Longspurs are named for the long claw on the bird’s hind toe. The Chestnut-collared Longspur is an iconic species of shortgrass prairie, once nesting at sites grazed by bison or disturbed by fire. Today, with most native habitat gone, it is often found in pastures and airstrips.
Declining migrants like this one need habitat on both breeding and wintering grounds. Our Mexican partner Pronatura Noreste has established the El Tokio Grassland Priority Conservation Area providing winter habitat for this longspur as well as Long-billed Curlew and Mountain Plover.
Our Long-billed Curlew project now underway in the northern Great Plains also will provide breeding habitat for longspurs through well-managed grazing on private lands.
The Chestnut-collared Longspur defends his territory by performing a remarkable aerial display. The bird rapidly ascends to around 30 feet, then flies in undulating circles while spreading his white-marked tail and singing. The bird descends on rapidly fluttering wings, often repeating his performance several times without landing.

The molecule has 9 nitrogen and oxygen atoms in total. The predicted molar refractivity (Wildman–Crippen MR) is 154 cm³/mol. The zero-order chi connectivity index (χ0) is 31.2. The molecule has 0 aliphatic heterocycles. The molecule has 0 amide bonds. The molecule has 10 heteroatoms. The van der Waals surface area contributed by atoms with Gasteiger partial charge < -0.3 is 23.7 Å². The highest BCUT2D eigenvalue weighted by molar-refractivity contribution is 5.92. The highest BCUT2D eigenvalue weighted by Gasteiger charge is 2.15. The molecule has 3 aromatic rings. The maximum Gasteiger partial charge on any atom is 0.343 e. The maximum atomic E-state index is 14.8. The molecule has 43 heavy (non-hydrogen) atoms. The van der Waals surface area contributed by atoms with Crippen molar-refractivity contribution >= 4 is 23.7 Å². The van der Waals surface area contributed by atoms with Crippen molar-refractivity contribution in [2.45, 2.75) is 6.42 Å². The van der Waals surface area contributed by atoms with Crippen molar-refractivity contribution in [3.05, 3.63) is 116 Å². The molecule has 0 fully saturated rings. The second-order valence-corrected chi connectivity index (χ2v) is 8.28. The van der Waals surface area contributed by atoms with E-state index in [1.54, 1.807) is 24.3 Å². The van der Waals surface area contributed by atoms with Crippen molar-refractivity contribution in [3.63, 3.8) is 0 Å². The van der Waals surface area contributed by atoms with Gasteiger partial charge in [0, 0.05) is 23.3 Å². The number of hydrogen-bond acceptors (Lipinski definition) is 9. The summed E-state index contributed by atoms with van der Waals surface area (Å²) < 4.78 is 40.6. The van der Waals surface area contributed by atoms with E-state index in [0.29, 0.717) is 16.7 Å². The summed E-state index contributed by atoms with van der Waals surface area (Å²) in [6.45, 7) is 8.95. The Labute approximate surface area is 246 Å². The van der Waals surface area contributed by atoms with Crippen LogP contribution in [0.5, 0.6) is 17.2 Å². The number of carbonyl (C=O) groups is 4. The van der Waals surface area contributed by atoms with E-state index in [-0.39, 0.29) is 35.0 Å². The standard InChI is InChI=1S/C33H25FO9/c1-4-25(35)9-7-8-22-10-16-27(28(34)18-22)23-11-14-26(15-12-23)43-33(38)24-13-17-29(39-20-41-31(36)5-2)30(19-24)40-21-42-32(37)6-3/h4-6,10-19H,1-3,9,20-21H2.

“There is nothing quite like watching the sun rise over a prairie with exuberant longspurs dancing in the wind,” says Dan Casey of ABC’s Northern Rockies office.
The birds build their grass nests directly on the ground. Unfortunately, there is evidence that pesticides used to control crop pests reduce their hatching success, a further threat to this species.
Following the breeding season, flocks of Chestnut-collared Longspurs head south to winter on the dry grasslands of the south-central and southwestern United States, as well as the Chihuahuan Desert Grasslands of north-central Mexico.
The Chestnut-collared Longspur is a focus species of ABC’s efforts to "bring back the birds." Conserving geographically linked habitats in places both north and south also benefits North American migrants such as Sprague's Pipit and resident birds like Mexico’s Worthen's Sparrow.